Champollion returning from Egypt, circa 1828.

Champollion corrected Young’s work and built on it. He noticed two things:

  1. There were more words in the Greek than there were different signs in the hieroglyphics. So it could not be straight picture writing.
  2. The sound signs he worked out based on the names of Greek kings and queens worked on Egyptian ones too. In other words, the sound signs were not just for foreign words, but for Egyptian itself!

But neither were all the signs simply sounds: even Cleopatra’s name has signs left over after you account for all the sounds.

By 1822 Champollion had worked out the basics of hieroglyphics. It helps that he knew the Coptic language, which is to Ancient Egyptian what French is to Latin.

The Rosetta Stone was found near Rashid, which the French called Rosette. It is up the coast from Al Iskandariyah (Alexandria).

Rosetta Stone, circa 1799, in the sands of Egypt, an artist’s impression.

The Rosetta Stone was found by Napoleon’s army when building a fort at a mouth of the Nile near the town of Rashid, called Rosette in French. After they were defeated by the British, the French were forced to turn over the Rosetta Stone. That is why it is at the British Museum. Egypt wants it back, but Britain will not even loan it to them.

Rosetta Stone, circa 2017, at the British Museum.

Joseph Fourier, who later became a famous scientist, had gone to Egypt with Napoleon and got a paper copy of the Rosetta Stone. In 1801, when he was back in France inspecting a school, he showed it to an 11-year-old schoolboy: Jean-Francois Champollion.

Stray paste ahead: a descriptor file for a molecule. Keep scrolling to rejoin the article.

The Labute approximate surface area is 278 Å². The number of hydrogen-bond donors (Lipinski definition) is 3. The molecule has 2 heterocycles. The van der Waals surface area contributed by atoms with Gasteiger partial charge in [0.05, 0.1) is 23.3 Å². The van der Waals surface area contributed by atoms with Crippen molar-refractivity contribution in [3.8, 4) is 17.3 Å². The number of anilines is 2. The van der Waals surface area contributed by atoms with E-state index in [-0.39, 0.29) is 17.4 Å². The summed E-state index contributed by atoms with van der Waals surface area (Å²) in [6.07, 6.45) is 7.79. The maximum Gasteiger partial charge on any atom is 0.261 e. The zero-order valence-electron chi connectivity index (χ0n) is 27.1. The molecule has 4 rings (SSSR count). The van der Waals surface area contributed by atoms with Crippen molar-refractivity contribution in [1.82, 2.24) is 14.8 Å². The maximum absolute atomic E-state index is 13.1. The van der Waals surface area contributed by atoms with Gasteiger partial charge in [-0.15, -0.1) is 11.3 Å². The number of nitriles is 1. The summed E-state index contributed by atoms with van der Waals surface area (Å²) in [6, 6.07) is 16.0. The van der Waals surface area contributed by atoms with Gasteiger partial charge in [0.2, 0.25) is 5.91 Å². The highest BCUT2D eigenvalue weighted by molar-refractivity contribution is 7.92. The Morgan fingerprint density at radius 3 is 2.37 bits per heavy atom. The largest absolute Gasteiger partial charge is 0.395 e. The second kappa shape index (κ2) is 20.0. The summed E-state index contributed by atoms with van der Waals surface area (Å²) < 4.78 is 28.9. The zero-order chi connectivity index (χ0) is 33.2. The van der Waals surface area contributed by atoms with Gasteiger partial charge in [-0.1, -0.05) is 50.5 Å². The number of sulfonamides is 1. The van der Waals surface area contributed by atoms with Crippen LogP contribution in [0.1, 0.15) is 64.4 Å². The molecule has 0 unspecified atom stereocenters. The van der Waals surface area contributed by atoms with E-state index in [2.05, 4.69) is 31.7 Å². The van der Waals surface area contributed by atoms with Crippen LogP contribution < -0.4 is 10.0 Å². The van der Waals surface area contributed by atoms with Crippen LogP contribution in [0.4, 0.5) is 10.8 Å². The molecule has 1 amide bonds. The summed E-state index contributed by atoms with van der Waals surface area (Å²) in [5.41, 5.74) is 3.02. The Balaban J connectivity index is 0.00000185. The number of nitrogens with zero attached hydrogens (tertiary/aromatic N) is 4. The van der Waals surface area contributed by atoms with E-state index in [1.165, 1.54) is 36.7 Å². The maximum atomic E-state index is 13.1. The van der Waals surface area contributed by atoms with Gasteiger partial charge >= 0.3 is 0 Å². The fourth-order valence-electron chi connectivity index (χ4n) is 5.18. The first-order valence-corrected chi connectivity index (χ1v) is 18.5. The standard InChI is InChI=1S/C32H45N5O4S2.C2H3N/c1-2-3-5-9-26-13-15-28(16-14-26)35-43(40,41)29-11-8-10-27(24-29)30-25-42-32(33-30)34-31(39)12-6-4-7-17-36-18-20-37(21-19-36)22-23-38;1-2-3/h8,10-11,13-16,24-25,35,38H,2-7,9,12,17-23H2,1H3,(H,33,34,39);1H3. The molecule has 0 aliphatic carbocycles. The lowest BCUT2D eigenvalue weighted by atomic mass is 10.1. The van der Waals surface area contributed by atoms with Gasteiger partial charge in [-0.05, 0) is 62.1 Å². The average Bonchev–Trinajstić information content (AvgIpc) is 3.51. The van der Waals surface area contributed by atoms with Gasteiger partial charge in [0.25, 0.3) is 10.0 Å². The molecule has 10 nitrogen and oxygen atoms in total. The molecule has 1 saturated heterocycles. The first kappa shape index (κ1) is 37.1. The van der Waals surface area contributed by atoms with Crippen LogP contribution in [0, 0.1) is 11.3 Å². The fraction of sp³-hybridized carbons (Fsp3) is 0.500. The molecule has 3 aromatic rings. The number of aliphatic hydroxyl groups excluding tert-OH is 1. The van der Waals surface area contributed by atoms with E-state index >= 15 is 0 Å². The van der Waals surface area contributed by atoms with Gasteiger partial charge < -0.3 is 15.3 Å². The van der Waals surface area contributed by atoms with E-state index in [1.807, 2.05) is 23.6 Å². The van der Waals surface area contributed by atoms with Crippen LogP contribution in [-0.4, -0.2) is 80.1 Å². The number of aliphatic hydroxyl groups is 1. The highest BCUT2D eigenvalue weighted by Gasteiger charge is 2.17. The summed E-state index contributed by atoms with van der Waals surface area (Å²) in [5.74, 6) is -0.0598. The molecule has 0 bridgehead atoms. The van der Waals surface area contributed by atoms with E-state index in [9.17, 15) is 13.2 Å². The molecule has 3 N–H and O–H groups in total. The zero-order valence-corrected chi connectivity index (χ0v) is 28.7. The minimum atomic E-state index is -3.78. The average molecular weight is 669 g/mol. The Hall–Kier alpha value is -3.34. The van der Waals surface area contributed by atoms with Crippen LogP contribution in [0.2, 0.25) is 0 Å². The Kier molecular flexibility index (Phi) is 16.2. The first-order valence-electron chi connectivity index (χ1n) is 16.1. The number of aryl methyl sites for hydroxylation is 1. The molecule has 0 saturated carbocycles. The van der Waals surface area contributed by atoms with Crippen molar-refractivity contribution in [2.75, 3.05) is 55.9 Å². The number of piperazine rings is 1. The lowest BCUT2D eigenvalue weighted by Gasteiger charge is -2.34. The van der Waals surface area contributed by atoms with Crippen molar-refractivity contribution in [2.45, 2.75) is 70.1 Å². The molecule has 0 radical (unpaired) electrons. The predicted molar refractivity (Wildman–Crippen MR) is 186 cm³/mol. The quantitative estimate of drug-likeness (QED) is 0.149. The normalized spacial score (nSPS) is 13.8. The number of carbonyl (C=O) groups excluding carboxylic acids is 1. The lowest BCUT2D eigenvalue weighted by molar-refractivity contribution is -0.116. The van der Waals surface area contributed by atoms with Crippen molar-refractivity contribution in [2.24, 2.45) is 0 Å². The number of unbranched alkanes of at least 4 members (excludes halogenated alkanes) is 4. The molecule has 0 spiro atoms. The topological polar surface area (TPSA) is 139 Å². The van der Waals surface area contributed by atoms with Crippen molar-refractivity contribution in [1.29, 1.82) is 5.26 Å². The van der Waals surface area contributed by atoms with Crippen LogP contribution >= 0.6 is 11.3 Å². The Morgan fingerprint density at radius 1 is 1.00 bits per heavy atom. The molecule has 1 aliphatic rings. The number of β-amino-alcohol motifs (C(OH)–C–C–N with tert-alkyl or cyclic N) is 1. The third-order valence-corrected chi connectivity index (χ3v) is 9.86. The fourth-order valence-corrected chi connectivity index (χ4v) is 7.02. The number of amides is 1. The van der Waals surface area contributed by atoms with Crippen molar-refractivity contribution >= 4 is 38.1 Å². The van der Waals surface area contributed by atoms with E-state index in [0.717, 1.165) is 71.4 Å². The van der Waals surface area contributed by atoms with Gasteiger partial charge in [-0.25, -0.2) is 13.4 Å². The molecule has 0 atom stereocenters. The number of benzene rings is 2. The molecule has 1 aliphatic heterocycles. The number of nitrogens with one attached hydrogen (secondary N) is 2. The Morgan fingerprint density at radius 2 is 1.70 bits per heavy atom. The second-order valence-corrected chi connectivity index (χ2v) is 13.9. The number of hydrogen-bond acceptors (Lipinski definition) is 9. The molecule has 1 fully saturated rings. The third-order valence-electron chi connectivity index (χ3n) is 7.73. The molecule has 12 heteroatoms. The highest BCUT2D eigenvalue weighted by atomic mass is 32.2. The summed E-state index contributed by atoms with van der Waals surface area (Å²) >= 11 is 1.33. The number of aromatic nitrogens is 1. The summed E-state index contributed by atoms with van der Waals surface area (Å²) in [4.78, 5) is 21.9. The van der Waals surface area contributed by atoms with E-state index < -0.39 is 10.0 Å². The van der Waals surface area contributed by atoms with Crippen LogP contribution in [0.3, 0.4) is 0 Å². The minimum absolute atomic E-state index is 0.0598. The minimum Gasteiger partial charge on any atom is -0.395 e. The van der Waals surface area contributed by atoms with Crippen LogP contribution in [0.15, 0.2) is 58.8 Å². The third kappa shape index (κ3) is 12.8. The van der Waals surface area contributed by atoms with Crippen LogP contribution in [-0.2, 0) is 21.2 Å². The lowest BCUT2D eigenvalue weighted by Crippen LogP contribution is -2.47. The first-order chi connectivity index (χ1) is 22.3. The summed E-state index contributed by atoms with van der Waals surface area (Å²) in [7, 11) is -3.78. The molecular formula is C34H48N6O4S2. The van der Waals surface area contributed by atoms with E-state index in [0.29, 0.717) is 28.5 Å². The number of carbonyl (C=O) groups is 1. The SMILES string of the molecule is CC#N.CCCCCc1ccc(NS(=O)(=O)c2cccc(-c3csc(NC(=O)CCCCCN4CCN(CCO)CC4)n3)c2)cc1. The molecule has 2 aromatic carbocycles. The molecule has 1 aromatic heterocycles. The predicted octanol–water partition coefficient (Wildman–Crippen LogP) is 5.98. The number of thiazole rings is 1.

– Abagond, 2017.

Sources: mainly Google Images; “The Hieroglyphs of Ancient Egypt” (2003) by Aidan Dodson; “The Riddle of the Rosetta Stone” (1990) by James Cross Giblin; “Cosmos” (1980) by Carl Sagan. 

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704

 

Romeo Santos: Propuesta Indecente

Remarks:

This is the most successful Spanish-language song in the US of the past 30 years, according to Billboard magazine. It came out in 2013, going to #1 in Mexico, Venezuela and on Billboard’s US Hot Latin Songs chart.

On YouTube it has 1.2 billion views, comparable to Drake’s “Hot Line Bling” (2015), making it one of the 40 most watched music videos there.

Santos was born in the Bronx to Dominican and Puerto Rican parents. His style of music is bachata, which comes from the Dominican Republic.

See also:

Lyrics:

Hola, me llaman, Romeo
Es un placer conocerlaQué bien te ves
Te adelanto no me importa quién sea él
Dígame usted si ha hecho algo travieso alguna vez
Una aventura es más divertida si huele a peligroSi te invito una copa y me acerco a tu boca
Si te robo un besito
A ver, ¿te enojas conmigo?
Qué dirías si esta noche te seduzco en mi coche
Que se empañen los vidrios
Y la regla es que goces
Si te falto el respeto y luego culpo al alcohol
Si levanto tu falda me darías el derecho
A medir tu sensatez
Poner en juego tu cuerpo
Si te parece prudente esta propuesta indecenteA ver, a ver
Permíteme apreciar tu desnudez
(Take it off…)
Relájate que este Martini calmará tu timidez (Don’t be shy…)
Y una aventura es más divertida si huele a peligro

Si te invito una copa y me acerco a tu boca
Si te robo un besito
A ver, ¿te enojas conmigo?
Que dirías si esta noche te seduze con mi coche
Que se empañen los vidrios
Y la regla es que goces
Si te falto el respeto y luego culpo al alcohol
Si levanto tu falda me darías el derecho
A medir tu sensatez
Poner en juego tu cuerpo
Si te parece prudente esta propuesta indecente

I’m back, it feels good to be king
(Hey, listen, I know what you like…)
How about if you and I
Me and you
Bailamos bachata
Y luego
You and I
Me and you
Terminamo en la cama (Qué rico…)

How about if you and I
Me and you
Bailamos bachata
(Ayy bailamos bachata…)
Y luego
You and I
Me and you
Terminamo en la cama (Terminamo en la cama)
How about if you and I (You and I…)
Me and you (Me and you…)
You and I (You and I…)
Me and you (You…)
You and I (You and I…)
Me and you
(I’m a bad boy)
Me and you (You…)
(Ayyy chi chi…)
(Llora guitarra…)
(Llora…)

Source: A-Z Lyrics